Don't think I didn't buy a lottery ticket this week, and that one was for my boo.

It's no longer cost-effective for anyone to get a four year degree unless they plan on working in a field where a degree is absolutely necessary. Some of these aren't a passport into high paying careers either, especially teaching, nursing, and social work.

I'm thinking along the lines of a tale of two students, where two people get degrees, but one becomes an engineer or accountant, and the other a teacher or nurse. The first one is earning so much money they can repay their student loans in a year or three, while the other one is stuck in debt fifteen years later and struggling to keep up with a mortgage or rent.

Notice too, that the traditional 'feminine' occupations pay so much less.

Even this game is changing, and I wonder how safe accounting, finance, and law will be. The USA is broke and the dollar is anemic. What happens when the Great Depression II hits with full force, and if afterwards, when the dust clears, we have a whole new way of doing business, with possibly a new monetary system and currency? How much will be obsolete of what students in those fields are learning now?

And what happens to a society when young adult citizens haven't had the benefits of taking courses like philosophy, sociology, psychology, literature, and economics, because all they could afford was a tech school - which is about job training - and not provided with a well-rounded education? Or those who went anyway, majored in liberal arts or English or language or sociology, and end up as debt slaves working as a cashier at the local big box store? All that precious knowledge, under-utilized and benefiting so few.

Many questions, and a lot of ideas floating around on how people can get two basic things that weren't that hard to get fifteen to forty years ago: college for every kid who wants to go, and affordable housing for all.

Hope springs eternal that America's social pendulum will swing back in our favor... or is it not a pendulum, but rather, a spin toy that's lost it's rotational stability?

Addendum, 7PM

I couldn't have more surprised to learn today that on over 100 college campuses, students protested high tuition and budget cuts in California, and a few other states, which you can read about here and here and elsewhere.


  1. Good luck with the search and with that college educationwhen it's time. I told my boys, you will be filling out scholarships forms your sophomore year in high school till your fingers bleed, lol.


  2. Life has so many obstacles. Suffice to say, those barriers are a bigger struggle with children in tow. Feed them, clothe them, shelter them, teach them... show them, are just a few of our responsibilites.

    But you know what, I could say all the championed phrases and words of wisdoms that are somewhat easy to mimmick, but today I am going to take a different route. I am going to put my money where my mouth frequently gets me in trouble. I'm going to my corner store and buy me and you Lotto tickets. Really, see, you've been a gift to me (I know you don't know how,but) so I'm going to try something different. If I win, you win. If your tickets wins, I win. In fact, if you read this in time (really) give me 3 numbers (single digits) and I'll add one. Along with the regional lotto, I'll play a couple of pick 4's. If we hit something, that should be enough for the first & last rent. And like you said, (although probably kidding) college ain't no joke, and Lotto is a smidgen of hope. Who knows what could happen. I know it's a long shot (and out of the ordinary) but hey, hard times call for drastic measures (I got five on it) and a little hope. The story continues...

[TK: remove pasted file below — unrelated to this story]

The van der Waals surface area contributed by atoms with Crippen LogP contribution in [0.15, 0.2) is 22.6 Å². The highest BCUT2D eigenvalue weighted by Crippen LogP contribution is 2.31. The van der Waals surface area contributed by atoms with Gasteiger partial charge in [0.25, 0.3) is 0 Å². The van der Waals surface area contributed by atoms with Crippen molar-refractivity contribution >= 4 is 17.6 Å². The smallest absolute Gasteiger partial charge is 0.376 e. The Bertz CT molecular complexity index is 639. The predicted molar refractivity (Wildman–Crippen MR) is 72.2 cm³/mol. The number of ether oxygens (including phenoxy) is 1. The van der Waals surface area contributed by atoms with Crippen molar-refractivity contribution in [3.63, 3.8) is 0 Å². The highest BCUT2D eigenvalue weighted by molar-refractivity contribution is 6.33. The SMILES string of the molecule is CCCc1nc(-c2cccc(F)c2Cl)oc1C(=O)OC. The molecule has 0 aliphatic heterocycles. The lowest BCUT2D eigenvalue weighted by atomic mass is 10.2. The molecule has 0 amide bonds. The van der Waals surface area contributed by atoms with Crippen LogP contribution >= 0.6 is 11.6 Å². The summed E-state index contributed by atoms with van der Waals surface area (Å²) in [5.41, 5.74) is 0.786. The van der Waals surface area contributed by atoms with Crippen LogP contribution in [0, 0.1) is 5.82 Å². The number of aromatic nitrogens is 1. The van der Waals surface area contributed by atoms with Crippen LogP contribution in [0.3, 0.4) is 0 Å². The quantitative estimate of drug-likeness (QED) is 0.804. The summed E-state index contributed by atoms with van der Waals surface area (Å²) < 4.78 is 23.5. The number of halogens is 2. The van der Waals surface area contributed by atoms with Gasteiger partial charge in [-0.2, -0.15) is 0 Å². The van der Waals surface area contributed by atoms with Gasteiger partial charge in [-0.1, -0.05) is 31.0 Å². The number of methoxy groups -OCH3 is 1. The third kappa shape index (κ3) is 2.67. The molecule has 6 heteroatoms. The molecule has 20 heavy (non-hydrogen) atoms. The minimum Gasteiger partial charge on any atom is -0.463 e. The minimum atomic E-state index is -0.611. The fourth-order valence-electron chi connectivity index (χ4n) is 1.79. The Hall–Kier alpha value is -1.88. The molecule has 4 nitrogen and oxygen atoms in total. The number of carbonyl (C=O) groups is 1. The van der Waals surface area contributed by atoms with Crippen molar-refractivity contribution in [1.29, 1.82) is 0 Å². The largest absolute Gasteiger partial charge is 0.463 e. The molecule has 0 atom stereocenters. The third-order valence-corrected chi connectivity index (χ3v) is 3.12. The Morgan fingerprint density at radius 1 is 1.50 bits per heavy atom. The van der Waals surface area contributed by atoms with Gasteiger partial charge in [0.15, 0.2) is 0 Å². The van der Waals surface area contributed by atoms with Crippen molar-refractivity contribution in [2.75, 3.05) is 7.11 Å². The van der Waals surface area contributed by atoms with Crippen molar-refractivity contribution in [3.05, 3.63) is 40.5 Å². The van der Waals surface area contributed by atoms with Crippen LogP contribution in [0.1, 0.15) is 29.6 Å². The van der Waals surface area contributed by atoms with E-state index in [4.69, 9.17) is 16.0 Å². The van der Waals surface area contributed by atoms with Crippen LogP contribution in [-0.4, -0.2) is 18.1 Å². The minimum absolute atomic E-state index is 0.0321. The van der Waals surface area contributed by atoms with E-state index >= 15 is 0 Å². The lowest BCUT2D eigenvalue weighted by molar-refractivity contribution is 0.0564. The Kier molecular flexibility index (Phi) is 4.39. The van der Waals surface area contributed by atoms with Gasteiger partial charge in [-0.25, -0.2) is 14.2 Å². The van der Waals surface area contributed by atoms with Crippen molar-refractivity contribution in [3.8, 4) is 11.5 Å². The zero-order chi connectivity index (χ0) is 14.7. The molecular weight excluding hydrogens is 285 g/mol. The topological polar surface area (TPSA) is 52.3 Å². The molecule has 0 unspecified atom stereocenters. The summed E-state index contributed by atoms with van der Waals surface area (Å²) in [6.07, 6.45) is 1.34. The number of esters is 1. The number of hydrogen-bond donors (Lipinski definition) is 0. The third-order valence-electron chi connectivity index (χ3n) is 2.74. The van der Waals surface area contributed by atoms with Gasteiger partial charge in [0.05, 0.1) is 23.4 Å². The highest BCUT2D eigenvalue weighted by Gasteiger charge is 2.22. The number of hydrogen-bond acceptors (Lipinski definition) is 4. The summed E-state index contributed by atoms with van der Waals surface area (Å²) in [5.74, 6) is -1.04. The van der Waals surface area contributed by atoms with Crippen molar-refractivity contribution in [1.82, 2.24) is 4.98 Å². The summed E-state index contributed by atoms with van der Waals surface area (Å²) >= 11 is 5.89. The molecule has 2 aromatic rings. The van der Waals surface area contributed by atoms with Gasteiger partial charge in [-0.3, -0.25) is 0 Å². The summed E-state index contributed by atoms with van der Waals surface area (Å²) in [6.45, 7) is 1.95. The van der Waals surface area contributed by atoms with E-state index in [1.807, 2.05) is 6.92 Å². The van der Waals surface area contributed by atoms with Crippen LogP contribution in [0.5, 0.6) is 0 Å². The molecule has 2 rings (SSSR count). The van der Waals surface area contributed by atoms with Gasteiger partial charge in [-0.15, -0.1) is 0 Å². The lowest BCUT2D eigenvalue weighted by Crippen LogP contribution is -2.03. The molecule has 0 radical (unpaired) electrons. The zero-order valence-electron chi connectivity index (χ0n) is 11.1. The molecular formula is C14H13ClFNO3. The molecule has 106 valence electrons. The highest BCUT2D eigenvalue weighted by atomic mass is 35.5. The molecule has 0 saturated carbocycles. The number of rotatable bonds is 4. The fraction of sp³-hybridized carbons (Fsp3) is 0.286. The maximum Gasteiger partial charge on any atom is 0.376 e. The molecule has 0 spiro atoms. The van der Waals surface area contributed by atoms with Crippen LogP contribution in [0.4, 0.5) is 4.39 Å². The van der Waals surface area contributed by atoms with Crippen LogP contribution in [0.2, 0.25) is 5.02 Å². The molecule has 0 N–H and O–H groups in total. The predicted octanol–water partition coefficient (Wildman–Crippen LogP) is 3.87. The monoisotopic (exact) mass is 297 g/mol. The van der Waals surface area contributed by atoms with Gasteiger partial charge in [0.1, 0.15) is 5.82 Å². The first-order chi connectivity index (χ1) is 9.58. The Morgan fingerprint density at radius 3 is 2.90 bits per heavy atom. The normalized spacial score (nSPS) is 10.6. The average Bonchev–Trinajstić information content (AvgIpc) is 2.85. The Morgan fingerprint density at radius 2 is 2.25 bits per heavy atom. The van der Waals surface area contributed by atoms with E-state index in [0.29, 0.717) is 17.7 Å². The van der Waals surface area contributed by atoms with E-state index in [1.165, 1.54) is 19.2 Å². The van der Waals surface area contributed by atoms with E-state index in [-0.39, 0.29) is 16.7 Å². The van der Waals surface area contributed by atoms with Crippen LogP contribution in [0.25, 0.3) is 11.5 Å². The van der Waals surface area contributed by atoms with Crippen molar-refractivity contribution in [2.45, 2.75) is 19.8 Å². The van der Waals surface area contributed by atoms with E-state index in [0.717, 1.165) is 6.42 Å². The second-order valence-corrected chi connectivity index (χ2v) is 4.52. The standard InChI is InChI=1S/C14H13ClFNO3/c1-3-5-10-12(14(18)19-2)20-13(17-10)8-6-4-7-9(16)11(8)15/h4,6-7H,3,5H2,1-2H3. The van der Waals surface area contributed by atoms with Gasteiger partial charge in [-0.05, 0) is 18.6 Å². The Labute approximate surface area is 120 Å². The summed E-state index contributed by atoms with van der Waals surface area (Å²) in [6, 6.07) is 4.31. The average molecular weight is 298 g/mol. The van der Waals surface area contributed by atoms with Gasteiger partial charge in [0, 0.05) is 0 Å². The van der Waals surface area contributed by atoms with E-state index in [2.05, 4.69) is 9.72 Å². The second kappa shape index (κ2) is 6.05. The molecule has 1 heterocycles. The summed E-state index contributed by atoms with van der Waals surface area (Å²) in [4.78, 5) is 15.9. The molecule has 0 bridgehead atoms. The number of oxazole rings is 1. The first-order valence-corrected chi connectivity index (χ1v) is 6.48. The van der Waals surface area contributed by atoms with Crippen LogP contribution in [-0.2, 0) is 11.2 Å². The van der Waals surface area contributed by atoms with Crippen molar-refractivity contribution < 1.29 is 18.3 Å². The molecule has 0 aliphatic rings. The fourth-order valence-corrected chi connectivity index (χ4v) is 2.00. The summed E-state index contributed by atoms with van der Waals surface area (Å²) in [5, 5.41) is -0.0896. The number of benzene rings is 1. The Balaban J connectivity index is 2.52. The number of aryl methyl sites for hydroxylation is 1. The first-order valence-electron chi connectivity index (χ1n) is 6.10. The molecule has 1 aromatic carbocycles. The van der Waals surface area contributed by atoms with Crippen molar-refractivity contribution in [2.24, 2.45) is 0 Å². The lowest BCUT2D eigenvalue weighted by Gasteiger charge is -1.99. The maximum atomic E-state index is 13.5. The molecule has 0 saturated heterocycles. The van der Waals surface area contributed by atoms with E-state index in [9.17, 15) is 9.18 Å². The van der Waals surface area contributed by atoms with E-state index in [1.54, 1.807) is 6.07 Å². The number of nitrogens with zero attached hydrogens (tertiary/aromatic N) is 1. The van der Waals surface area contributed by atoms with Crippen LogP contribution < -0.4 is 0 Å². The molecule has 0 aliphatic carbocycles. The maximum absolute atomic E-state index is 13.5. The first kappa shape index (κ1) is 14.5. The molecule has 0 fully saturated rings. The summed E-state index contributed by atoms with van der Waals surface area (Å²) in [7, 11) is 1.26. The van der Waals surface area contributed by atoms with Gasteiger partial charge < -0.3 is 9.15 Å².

See you in the winners circle.

  3. Carey, You so crazy; I'm gonna take you up on that offer. I just emailed you my suggestions.

    Redbone Girl, Lol, 'till their fingers bleed. Yep.

  4. Kit, you are speaking truth. I recently wrote on my blog about the cost of college. As the mother of a senior, mind you a mother still paying on her own student loans, I think the price of college has gotten ridiculous. 11 years ago when I decided to go back to school, never would I have thought that with both a BS & M.Ed that I would be earning less than I did when I had no degrees but I do. From a strictly cost perspective, going to college was a dunb idea yet on a personal level I gained so much, grew in ways I never knew possible. Yet here I am telling folks that I really am not sure college is a good idea. Even with scholarships a family could still easily end up with a 10-15K tab per many of us can afford that. Gone are the days when a kid could work all summer and pay for their tuition out of their earnings. I tell folks all the time, what jobs do you know of that a 18-19 yo can work and earn enough to pay 20-40G's a year?

    Everyone says community colleges but as someone who taught in that system, many CC's are overloaded between kids straight out of college trying to take classes amd older folks trying to get education and city and state budgets being slashed.

    Don't even get me started on housing costs, the only reason we became homeowners was because rent prices were crazy. I was paying over a grand a month in Maine 6 years ago and no utilities included. Like you said affordable housing ussed to be accessible. Hell, 8 years ago when I moved to Maine Section 8 was available, now that list is closed for the next 3 years, this not a high density state so you can guess times are tough all over.